Pictured above, from top: Meg Daintith, Codemasters; Liz Prince, Amiqus; Max Stuart, Aardvark Swift

“A mis-hire has far reaching consequences, so it’s vital that you do everything possible to ensure that the hire you make is the right one.” October 2019 MCV/DEVELOP | 39

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Pictured above, from top: Simon Hope, Aardvark Swift; Alex Wright-Manning, Splash Damage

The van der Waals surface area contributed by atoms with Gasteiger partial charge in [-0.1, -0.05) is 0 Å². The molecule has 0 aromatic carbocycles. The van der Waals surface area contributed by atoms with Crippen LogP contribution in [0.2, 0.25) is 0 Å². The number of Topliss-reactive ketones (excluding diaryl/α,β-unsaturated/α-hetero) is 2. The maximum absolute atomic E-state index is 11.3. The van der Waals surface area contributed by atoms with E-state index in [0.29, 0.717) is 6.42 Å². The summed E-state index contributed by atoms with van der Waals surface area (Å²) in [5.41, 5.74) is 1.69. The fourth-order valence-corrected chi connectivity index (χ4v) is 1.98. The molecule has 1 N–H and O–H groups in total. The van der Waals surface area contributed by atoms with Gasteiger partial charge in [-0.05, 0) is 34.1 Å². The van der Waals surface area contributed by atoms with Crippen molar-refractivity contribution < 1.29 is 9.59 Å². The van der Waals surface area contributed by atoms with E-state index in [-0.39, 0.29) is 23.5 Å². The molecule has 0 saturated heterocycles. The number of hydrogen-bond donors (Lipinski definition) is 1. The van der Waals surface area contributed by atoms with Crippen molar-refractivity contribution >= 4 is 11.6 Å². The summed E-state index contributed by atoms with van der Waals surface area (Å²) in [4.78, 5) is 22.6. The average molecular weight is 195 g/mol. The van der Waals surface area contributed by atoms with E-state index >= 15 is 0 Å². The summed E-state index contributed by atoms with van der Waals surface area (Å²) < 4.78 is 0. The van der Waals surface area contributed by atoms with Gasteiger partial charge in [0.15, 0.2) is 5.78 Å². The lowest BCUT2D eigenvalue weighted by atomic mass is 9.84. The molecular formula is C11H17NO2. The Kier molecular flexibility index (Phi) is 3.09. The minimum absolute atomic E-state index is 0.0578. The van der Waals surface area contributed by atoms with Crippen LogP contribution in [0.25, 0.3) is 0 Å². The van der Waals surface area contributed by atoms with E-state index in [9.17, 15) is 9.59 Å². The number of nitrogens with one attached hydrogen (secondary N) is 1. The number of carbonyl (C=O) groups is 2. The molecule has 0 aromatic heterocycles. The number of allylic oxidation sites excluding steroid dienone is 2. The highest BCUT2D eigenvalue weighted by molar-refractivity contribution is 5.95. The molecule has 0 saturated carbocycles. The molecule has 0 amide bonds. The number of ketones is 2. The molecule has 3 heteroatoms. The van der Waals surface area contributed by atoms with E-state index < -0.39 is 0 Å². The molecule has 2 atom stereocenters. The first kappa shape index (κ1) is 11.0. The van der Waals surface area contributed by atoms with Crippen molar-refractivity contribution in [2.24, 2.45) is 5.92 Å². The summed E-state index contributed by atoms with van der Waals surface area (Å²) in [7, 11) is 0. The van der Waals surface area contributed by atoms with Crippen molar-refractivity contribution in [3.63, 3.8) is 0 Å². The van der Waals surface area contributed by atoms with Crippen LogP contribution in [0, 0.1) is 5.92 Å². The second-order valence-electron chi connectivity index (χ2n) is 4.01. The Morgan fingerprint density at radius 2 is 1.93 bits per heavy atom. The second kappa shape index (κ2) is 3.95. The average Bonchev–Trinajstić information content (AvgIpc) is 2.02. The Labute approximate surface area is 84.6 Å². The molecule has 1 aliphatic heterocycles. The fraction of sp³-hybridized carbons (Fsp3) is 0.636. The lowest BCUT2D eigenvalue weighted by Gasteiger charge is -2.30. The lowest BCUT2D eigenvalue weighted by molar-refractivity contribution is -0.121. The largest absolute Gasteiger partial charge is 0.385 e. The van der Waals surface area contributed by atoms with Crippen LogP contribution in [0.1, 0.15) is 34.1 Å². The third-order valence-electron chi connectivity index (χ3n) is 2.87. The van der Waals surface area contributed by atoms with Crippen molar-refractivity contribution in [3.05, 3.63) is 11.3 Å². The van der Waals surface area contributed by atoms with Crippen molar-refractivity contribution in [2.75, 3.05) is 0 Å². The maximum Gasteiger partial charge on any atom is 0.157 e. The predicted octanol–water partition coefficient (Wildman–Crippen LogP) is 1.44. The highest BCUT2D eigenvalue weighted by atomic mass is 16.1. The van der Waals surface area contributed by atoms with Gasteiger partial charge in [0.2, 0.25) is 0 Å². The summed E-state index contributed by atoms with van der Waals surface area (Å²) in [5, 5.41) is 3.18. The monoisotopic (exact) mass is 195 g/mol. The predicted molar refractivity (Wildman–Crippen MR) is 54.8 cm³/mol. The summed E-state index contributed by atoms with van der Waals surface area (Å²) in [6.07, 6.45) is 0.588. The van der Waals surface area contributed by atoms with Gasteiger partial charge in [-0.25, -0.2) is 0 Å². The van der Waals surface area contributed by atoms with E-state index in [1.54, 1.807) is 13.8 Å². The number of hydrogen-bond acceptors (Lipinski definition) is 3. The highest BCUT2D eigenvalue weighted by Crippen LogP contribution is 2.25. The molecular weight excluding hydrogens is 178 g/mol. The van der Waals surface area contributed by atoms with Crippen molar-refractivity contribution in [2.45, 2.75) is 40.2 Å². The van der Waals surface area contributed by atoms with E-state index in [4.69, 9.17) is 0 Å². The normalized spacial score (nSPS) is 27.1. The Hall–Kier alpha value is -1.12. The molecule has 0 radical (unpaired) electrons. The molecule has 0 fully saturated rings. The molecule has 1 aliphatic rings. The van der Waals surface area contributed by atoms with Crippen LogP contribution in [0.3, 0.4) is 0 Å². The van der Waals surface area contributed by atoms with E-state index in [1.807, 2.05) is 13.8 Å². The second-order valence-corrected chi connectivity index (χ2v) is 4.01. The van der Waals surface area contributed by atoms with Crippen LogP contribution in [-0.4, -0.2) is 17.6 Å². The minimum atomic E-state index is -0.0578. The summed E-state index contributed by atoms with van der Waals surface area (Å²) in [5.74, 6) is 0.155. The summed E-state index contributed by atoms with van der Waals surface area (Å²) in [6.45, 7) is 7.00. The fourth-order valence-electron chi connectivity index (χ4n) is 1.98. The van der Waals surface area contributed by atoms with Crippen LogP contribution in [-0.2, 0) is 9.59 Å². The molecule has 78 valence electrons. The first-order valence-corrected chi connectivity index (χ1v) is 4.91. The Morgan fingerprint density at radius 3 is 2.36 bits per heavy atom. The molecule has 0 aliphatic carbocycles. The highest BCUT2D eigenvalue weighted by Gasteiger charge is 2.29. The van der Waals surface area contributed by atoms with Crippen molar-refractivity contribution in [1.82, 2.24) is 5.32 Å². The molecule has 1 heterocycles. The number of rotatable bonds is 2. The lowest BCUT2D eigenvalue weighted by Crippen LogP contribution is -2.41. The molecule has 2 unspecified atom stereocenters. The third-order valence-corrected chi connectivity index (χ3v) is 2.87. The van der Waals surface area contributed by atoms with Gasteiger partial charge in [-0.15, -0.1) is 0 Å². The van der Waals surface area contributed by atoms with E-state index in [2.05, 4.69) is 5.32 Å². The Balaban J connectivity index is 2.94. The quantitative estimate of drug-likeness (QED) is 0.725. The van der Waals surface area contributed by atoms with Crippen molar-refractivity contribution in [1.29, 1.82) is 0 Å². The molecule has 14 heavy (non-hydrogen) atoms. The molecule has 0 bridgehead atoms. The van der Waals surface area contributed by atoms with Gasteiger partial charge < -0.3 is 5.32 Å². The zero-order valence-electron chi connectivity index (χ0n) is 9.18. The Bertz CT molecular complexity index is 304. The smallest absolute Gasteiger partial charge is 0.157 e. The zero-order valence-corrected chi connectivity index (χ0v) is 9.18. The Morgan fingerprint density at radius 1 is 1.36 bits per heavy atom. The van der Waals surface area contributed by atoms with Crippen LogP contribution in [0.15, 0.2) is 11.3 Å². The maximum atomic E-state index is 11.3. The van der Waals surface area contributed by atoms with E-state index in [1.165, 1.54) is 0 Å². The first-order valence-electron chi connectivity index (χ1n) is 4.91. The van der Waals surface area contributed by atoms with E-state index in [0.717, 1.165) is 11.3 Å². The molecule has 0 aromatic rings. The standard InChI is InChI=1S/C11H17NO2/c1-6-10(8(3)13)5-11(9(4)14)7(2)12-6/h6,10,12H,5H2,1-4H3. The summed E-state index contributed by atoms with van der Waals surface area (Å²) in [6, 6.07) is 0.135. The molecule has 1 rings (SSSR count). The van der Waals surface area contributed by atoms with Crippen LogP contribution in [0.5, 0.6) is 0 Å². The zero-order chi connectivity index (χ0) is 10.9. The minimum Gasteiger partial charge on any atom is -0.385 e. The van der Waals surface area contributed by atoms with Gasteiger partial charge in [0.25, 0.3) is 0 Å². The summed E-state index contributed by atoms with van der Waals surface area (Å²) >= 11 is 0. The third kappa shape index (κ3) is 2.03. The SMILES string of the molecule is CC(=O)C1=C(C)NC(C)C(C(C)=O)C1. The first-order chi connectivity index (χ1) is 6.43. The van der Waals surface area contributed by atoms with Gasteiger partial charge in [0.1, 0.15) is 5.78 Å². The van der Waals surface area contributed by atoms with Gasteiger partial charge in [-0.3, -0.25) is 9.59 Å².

BEING FLEXIBLE Most salaries and jobs in the games industry are still fulltime roles, where staff come into the office every day. In this respect the industry is looking increasingly outdated, which damages the diversity of our hires and reduces the potential talent pool. Amiqus’s Liz Prince explains: “Flexible working is particularly important for women who tend to be the primary carers for children. In fact, getting women to join – and stay – in the workplace often requires this flexibility (more on this on page 34). But it’s increasingly becoming an important factor across the board. A recent report revealed that more dads than ever (58 per cent) are now actively involved in day-to-day parenting and are looking for workplace flexibility. “Meanwhile, additional research showed that 83 per cent of new graduates from Generation Z (those born between the mid 1990s and 2000) are looking for flexible hours when researching jobs. “The facts speak for themselves, but it’s also worth noting that multiple reports have proven that employees who are offered alternative working options report higher levels of overall happiness and greater productivity. And importantly, with a significant proportion of employees only able to work flexible hours, or remotely, why would you discount those people?” Aardvark’s Goodall concurs, speaking on greater flexibility through remote working: “If a studio can open up positions that don’t require an onsite or permanent onsite presence they will see the available talent pool instantly widen. The current skill shortage is likely to be in effect for the foreseeable future – remote working would help open up more candidates to hiring managers. “One of the biggest barriers to relocation is uprooting families, especially for the older, more experienced candidates. Anything that can be done to reduce the need for moving a significant distance for a new role will result in an increasingly diverse range of candidates being available for consideration.”